One of Nintendo's core strategies with the Wii and DS has been to appeal to a wide audience through accessible gameplay, intuitive hardware and family-friendly intellectual properties.
But company president and CEO Satoru Iwata said if the company wants to further expand, it needs to help address a fundamental problem with the video game industry: a lack of social acceptance.
"Of course, we should try our best to produce appealing products which keep users excited, but on the other hand, it is a big problem if such excitement causes family troubles or affects a user's life balance," he said in a Q&A session
during a shareholders meeting last week.
"I believe that the social acceptance of video games will never improve if we just aim for user absorption without being aware of the potential problems," he added.
Nintendo conducted a survey last year in Tokyo about the social acceptance of video games. Eighteen percent of respondents said they "like [games] very much" -- TV and movies had 46 percent and 33 percent of respondents reacting positively. It's one of Nintendo's long-term goals to improve social acceptance, Iwata said.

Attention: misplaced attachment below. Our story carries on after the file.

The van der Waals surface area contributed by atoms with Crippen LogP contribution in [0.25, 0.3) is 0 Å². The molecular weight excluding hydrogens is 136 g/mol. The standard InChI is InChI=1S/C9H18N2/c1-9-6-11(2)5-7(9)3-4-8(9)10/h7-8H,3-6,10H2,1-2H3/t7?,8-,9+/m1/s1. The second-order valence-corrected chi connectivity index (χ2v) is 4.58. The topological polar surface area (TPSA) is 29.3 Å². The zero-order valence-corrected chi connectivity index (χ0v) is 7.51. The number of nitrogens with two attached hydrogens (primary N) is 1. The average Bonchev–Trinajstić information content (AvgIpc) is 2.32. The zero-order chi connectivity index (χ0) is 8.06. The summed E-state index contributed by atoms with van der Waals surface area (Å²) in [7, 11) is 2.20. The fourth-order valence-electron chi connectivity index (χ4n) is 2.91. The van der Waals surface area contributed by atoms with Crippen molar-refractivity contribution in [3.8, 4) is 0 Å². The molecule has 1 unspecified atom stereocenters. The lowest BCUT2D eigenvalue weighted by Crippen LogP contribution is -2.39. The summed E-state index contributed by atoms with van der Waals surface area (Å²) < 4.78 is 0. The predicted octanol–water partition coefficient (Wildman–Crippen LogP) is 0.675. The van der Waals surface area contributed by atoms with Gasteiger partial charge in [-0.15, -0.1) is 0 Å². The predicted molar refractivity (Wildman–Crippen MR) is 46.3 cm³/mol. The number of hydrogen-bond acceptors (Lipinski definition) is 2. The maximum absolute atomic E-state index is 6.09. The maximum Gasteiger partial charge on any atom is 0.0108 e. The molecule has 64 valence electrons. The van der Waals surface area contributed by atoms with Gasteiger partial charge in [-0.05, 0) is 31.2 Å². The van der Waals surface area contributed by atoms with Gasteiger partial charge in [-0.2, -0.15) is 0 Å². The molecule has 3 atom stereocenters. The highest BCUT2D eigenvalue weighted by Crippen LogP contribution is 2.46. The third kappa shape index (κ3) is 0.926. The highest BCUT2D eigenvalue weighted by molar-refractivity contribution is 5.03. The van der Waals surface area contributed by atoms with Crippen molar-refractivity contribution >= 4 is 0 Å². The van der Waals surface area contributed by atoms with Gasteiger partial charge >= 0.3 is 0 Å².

Iwata added that Nintendo once "seriously considered" implementing a hardware function that would "force games to stop mandatorily." The function would allow parents to set hard-line restrictions on their kids' gaming time.
"However, we also considered how the players would feel if the game suddenly stopped during an exciting part," Iwata said. Instead, the Nintendo Wii has a time log that parents can review that shows how long games were played.
Microsoft's Xbox 360 and Sony's PlayStation 3 have various parental controls -- the Xbox 360 has a "Family Timer" feature that lets parents set the amount of time kids can use the console.
Iwata said that Nintendo is exploring an option for the 3DS that gives parents control over playing time. "Whether it will be similar to the one for Wii or we may add something more has not been decided," he said.
"Nintendo is seriously considering such measures -- probably the most earnestly in this industry," said Iwata. "Our arguments are so serious that people might be surprised if they were aware that a video game company like Nintendo is having such arguments internally. We believe that we will never be able to improve the social acceptance of video games without careful consideration of this challenge."